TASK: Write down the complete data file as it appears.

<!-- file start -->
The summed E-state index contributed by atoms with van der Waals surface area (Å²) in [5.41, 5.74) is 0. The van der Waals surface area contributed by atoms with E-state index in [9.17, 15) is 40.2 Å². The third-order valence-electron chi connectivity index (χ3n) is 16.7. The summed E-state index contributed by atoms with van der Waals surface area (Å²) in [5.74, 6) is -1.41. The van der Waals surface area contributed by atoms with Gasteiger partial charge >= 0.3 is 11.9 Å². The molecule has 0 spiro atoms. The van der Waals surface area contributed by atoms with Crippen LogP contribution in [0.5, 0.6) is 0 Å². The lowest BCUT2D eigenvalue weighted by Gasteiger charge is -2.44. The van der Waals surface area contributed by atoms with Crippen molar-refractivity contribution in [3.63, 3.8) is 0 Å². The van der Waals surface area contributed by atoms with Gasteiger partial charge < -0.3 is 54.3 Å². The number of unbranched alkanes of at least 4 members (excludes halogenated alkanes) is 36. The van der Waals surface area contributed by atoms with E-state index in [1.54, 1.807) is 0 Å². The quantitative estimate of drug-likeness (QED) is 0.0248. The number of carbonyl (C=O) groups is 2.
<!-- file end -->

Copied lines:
The summed E-state index contributed by atoms with van der Waals surface area (Å²) in [5.41, 5.74) is 0. The van der Waals surface area contributed by atoms with E-state index in [9.17, 15) is 40.2 Å². The third-order valence-electron chi connectivity index (χ3n) is 16.7. The summed E-state index contributed by atoms with van der Waals surface area (Å²) in [5.74, 6) is -1.41. The van der Waals surface area contributed by atoms with Gasteiger partial charge >= 0.3 is 11.9 Å². The molecule has 0 spiro atoms. The van der Waals surface area contributed by atoms with Crippen LogP contribution in [0.5, 0.6) is 0 Å². The lowest BCUT2D eigenvalue weighted by Gasteiger charge is -2.44. The van der Waals surface area contributed by atoms with Crippen molar-refractivity contribution in [3.63, 3.8) is 0 Å². The van der Waals surface area contributed by atoms with Gasteiger partial charge < -0.3 is 54.3 Å². The number of unbranched alkanes of at least 4 members (excludes halogenated alkanes) is 36. The van der Waals surface area contributed by atoms with E-state index in [1.54, 1.807) is 0 Å². The quantitative estimate of drug-likeness (QED) is 0.0248. The number of carbonyl (C=O) groups is 2.